January 30, 2021

Andreas Betsche

Writhe: Until Killer Worms Do Us Part

January 30, 2021 | Andreas Betsche
Disclaimer: Unlike most of the games on this website, Writhe is not a game from Southeast Asia. Now and then, we take a look at how game developers from all over the world incorporate the region of Southeast Asia into their works, for example, in Sumatra - Fate of Yandi. This time Writhe is a game made by a UK-based studio.

When two game developers get engaged on vacation and then develop a game together, you certainly expect a lot, but most likely not a game like Writhe, a challenging shooter featuring disgusting worms and fast-paced action. What stands out, in particular, is the unusual scenario in which Writhe takes us to a retro-futuristic Thailand of the 70s.

In the factory we are overrun by worms!

In its core mechanics and visually, Writhe is an old-school shooter in the spirit of classics such as Quake 2. The pretty but coarse-pixeled 3D graphics with their bright colors are reminiscent of the early days of 3D shooters, and the gameplay also dispenses with any modern frippery. With two weapons at the ready (automatic laser rifle and shotgun), we shoot our way straight through masses of worms that are crawling towards us in increasing numbers. Our goal is to survive as long as possible and bring as many monsters as possible to their death. Nevertheless, each of the short rounds eventually ends with our death, and we start all over again on the hunt for the next highscore.

The inevitable end.

Even if there aren’t any fashionable progressing elements in the game, the developers have implemented a few extras. For example, we collect pink drops that will give us a boost at some point and with which we can unlock lore snippets. If we destroy cocoons, we will find urgently needed healing items in them. There are also three different types of worms for variety; there are the standard worms, an exploding variant, and a very strong “bullworm,” which is particularly dangerous. It’s fun, and, thanks to the three varying levels, it’s hugely entertaining.

The ruins of Khao Yai are very atmospheric.

Of course, we are particularly interested in how Writhe implemented the Thailand scenario. So let’s start with the story, which, at least in its lore, is astonishingly detailed for such a game. On Bangkok’s outskirts, an evil company produces a drink called “grubjuice” that is extremely popular. The secret ingredient: sago worms, a type of maggot found across Southeast Asia. Out of the company’s greed, the harmless worms are overbred and break out of the factory as mutated killer beasts, devour everything on their way through the ruins of the Khao Yai National Park, and finally can only be stopped in downtown Chatuchak by the heroes of the game, so-called exterminators.

We currently have three levels available.

The three scenarios Factory, Khao Yai Park, and Chatuchak form the three levels of the game, which serve as relatively small but winding arenas. Far from their real role models, these levels resemble only fantasy images of a Thailand tourists’ best of, but they have been implemented at least recognizably. We find even more Thailand references in the accessible museum of the game and the newspaper articles in Thai language presented there, which retrospectively tells the events of the game and at the same time provides information about opponents and weapons. Such a museum/tutorial really is a great idea!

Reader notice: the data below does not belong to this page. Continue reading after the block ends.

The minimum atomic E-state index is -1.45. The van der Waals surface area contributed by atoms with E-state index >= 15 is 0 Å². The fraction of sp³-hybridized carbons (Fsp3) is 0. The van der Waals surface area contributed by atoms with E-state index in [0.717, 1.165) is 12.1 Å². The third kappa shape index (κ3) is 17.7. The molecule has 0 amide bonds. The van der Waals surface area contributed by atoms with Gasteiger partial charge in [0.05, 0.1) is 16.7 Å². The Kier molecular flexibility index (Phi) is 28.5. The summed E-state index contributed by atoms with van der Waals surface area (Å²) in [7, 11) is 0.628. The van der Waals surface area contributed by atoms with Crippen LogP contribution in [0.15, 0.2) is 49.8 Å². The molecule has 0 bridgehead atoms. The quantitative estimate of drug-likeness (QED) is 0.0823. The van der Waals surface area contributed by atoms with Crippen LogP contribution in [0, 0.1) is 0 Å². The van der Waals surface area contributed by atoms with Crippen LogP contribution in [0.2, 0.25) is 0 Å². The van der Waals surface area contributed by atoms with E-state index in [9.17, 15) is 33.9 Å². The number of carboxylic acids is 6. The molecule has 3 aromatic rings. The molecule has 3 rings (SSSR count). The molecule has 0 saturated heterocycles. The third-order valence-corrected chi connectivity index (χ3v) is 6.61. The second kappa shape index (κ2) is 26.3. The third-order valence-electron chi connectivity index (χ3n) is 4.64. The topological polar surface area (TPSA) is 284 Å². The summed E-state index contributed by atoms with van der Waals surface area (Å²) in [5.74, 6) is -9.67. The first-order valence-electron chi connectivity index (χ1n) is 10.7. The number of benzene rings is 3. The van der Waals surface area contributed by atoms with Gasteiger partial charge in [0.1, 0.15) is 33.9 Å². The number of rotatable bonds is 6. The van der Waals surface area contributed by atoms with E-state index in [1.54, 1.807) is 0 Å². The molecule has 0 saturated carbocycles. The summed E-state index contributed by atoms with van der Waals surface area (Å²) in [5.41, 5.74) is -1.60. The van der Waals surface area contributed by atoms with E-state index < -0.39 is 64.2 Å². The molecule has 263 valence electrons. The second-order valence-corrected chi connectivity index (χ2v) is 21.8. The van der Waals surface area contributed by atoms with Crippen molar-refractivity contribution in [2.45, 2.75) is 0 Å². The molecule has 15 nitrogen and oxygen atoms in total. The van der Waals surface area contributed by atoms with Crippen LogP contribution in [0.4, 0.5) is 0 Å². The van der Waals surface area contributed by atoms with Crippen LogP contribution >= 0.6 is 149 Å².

Even if Vich Magic and Julia Bui’s music consists mostly of driving techno beats, the regional inspiration can also be recognized here in places, or as the developer says: “20% Thai, 80% industrial trance “. That fits both the setting and the retro feel of the game.

The playable museum is a highlight of the game.

We didn’t miss the opportunity to ask the developers at Mission Ctrl Studios about their motivation and why they wanted to make a game in Thailand of all places. The answer is as simple as sweet: Jodi and Thomas are a couple who got engaged in Thailand. The trip there inspired them so much that they wanted to make a game including their impressions. You can tell, even if Writhe, through his retro-sci fi costume, may unknowingly fall into the stereotypical representation of Asia in science fiction, also known as techno-orientalism. The western view of Asia as an exotic continent spiced with corrupt and technically avant-garde mega-corporations is a trope that we have unfortunately seen all too often. Nonetheless, the two developers make an effort to treat the Thai setting with respect and – one cannot praise that enough – at least audio-visually take the players into entirely new realms.

We learn more about the backstory of the game.

In the end, one can say that Writhe has become a convincing and challenging (Prepare to die. A lot.), albeit quite short retro shooter that does not implement its Thailand scenario completely cliché-free but also dares to try something new. The auto-biographical touch also gives Writhe a romantic charm that one would certainly not have expected in a game like this.

Jodi & Thomas, the makers of Writhe.

For the future, the developers have already announced additional free content, including fixes and quality-of-life improvements, two new maps, and a co-op mode.

Writhe is available as a download for Nintendo Switch (currently only in Hong Kong, Europe, Australia, and the US). 

Andreas Betsche

Andreas Betsche founded Virtual SEA in early 2016 after researching Cambodian mobile games for his Master’s thesis. He has a background in Southeast Asia studies and has worked and lived in Cambodia, Malaysia, and Indonesia. Since he has been actively playing games since the early 90s, combing both worlds in Virtual SEA brought together both of his passions.

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